In Principles of Macroeconomics, noted economist and teacher John Taylor unravels sophisticated material by combining clear, straightforward writing with annotated graphs and real-life examples that drive students' interest in modern economic theory. Taylor's unique approach to macroeconomics (covering long-run fundamentals before short-term economic fluctuations) helps students establish a firm grounding in the basic determinants of growth before they are introduced to the fluctuations that can occur even during periods of steady growth.
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John B. Taylor, a highly regarded and widely honored figure, has earned numerous awards for both teaching and leadership in International Finance. Dr. Taylor is currently the Raymond Professor of Economics at Stanford University, where he has received the Hoagland Prize for excellence in undergraduate teaching and Rhodes Prize for teaching introductory economics. Dr. Taylor was founding Director of the innovative Stanford Introductory Economics Center and has served as Director of the Stanford Institute for Economic Policy Research. Since 1976, Dr. Taylor has worked in numerous government economic advisory roles. From 2001 to 2005, Dr. Taylor served as Undersecretary of Treasury for International Affairs, where he developed and implemented U.S. international financial policy, including currencies; trade in financial services; foreign investment, international debt; and reform of the International Monetary Fund, the World Bank, and other international financial institutions. Dr. Taylor was awarded the Medal of the Republic of Uruguay for his work in resolving the 2002 financial crisis. He was awarded the Treasury Distinguished Service Award for designing and implementing the financial reconstruction plan in Iraq and was awarded the Alexander Hamilton Award for his leadership in international finance. His accomplishments include helping to assemble an international coalition to freeze terrorist assets, expediting Afghanistan's economic reconstruction, creating a new currency and central bank in Iraq, forging an international agreement to reduce Iraq's debt by 80 percent, and creating a new economic engagement with Broader Middle East and North African countries. Taylor received his B.A. in Economics summa cum laude from Princeton University and Ph.D. in Economics from Stanford University.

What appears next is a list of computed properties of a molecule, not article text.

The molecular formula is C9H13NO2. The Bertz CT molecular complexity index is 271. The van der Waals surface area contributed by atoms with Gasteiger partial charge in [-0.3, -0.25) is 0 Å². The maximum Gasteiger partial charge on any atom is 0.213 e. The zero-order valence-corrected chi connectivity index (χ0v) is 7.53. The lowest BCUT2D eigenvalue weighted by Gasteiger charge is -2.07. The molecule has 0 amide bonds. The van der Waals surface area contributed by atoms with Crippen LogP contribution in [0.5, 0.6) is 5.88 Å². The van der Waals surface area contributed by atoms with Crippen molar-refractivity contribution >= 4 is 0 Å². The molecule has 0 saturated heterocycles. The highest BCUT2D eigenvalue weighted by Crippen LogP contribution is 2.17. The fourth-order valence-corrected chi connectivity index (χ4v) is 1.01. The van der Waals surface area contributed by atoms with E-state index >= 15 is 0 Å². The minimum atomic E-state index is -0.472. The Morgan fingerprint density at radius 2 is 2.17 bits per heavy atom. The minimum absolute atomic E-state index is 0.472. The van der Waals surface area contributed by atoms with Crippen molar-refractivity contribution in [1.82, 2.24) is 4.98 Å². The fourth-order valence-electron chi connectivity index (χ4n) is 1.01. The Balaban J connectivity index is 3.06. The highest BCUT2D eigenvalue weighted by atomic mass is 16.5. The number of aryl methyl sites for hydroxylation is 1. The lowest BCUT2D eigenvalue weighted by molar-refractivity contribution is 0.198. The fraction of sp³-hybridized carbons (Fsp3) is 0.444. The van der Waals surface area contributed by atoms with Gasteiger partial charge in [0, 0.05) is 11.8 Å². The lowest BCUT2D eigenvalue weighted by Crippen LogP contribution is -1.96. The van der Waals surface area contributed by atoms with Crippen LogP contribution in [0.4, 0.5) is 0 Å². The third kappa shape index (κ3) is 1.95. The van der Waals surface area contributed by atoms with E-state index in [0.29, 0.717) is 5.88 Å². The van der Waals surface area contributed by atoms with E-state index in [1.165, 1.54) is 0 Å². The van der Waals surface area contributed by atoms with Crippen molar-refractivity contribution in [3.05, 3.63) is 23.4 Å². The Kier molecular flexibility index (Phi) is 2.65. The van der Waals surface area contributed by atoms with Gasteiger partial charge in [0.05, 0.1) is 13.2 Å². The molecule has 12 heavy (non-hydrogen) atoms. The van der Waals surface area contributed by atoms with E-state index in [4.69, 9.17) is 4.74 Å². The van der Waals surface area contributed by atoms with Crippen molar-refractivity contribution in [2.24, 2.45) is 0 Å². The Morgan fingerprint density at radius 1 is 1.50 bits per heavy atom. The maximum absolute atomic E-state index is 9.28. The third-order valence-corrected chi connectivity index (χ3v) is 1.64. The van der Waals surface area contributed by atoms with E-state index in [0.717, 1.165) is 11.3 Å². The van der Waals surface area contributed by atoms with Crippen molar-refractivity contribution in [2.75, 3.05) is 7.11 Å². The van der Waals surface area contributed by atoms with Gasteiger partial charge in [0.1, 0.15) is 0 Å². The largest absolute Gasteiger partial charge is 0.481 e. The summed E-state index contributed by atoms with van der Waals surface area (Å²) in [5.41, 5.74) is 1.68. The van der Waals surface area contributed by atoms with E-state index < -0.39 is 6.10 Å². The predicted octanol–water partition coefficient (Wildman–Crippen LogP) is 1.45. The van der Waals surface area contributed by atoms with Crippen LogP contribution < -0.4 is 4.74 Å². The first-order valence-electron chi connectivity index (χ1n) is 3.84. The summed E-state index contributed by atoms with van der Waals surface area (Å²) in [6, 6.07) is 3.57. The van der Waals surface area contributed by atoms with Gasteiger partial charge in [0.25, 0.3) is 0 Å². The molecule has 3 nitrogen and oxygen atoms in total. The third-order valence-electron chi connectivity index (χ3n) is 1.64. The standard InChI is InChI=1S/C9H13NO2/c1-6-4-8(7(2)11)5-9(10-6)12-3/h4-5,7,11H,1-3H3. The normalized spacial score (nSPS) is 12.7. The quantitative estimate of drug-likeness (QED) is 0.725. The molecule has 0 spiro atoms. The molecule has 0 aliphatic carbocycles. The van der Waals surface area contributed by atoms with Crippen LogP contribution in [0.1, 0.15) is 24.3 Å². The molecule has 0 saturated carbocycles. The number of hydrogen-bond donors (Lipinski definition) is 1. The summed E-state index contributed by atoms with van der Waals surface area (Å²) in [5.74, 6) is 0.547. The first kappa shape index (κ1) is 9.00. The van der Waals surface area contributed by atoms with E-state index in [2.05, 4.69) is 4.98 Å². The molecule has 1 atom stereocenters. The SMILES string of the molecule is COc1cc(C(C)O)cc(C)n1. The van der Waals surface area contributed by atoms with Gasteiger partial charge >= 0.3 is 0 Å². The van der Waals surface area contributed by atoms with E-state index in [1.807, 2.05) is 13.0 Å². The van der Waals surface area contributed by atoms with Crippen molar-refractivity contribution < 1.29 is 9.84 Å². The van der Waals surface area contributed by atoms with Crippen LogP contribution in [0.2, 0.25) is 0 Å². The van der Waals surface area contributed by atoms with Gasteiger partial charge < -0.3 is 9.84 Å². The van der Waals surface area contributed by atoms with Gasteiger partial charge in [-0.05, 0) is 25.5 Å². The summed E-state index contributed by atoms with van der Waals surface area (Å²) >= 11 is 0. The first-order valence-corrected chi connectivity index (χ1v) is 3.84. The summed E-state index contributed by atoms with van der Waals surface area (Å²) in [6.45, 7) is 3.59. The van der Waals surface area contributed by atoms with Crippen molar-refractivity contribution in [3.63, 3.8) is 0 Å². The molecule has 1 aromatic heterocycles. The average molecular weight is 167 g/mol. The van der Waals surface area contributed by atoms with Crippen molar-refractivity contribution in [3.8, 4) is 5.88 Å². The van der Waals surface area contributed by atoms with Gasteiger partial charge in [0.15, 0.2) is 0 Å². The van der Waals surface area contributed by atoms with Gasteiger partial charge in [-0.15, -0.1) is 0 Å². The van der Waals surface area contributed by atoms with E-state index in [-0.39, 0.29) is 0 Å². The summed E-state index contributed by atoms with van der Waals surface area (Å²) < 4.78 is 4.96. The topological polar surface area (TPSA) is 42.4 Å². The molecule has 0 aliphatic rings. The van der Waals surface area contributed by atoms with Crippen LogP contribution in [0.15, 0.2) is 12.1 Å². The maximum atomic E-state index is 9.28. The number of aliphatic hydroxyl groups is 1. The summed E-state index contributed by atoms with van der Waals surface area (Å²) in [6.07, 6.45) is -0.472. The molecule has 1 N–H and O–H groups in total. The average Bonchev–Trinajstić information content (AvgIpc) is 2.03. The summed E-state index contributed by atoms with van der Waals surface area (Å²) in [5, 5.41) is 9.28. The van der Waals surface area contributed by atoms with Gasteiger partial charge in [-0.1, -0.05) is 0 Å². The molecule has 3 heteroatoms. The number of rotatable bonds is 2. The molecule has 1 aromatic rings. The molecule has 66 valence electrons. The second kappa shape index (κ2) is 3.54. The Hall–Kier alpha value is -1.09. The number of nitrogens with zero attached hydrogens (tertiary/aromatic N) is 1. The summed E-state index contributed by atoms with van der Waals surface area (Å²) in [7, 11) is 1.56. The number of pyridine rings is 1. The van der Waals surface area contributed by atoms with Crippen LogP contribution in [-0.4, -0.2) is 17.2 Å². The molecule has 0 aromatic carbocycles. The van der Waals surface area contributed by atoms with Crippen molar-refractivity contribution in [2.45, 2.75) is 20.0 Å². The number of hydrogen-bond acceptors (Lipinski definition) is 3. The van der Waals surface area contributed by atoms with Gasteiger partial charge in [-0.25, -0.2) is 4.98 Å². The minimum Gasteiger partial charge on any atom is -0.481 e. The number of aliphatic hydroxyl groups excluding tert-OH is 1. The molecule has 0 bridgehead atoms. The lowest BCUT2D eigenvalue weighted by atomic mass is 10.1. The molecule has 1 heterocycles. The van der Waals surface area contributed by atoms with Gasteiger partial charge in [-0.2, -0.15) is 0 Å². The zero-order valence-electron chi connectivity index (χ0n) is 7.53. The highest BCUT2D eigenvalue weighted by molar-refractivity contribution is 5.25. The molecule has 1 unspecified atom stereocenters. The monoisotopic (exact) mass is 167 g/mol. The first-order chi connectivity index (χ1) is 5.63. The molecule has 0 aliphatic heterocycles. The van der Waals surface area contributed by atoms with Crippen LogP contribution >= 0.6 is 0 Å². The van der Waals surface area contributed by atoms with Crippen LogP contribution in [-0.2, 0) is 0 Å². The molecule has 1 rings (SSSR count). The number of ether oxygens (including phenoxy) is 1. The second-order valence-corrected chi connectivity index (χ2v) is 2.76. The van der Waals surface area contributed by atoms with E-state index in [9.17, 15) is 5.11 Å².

Akila Weerapana is Associate Professor of Economics at Wellesley College. He was born and raised in Sri Lanka and came to the United States to complete his undergraduate work at Oberlin College, where he earned a B.A. with highest honors in Economics and Computer Science in 1994. Inspired by his professors at Oberlin, he attended graduate school at Stanford University. He received his Ph.D. in Economics from Stanford in 1999, writing his dissertation in monetary economics under the mentorship of Dr. John Taylor. Having taught several classes at Stanford while he was a graduate student, Dr. Weerapana was determined to pursue a career as a liberal arts college professor, combining his research interests with the opportunity to teach economics to gifted college students. Since 1999 Dr. Weerapana has taught more than 800 students at the Economics Department at Wellesley College. His teaching interests span all levels of the department's curriculum, including introductory and intermediate macroeconomics, international finance, monetary economics and mathematical economics. He was awarded Wellesley's Pinanski Prize for Excellence in Teaching in 2002. He has advised many students who have pursued graduate studies in economics or who have worked in economic research at the Federal Reserve. In addition to teaching, Dr. Weerapana's research interests focus on macroeconomics, specifically in the areas of monetary economics, international finance and political economy.
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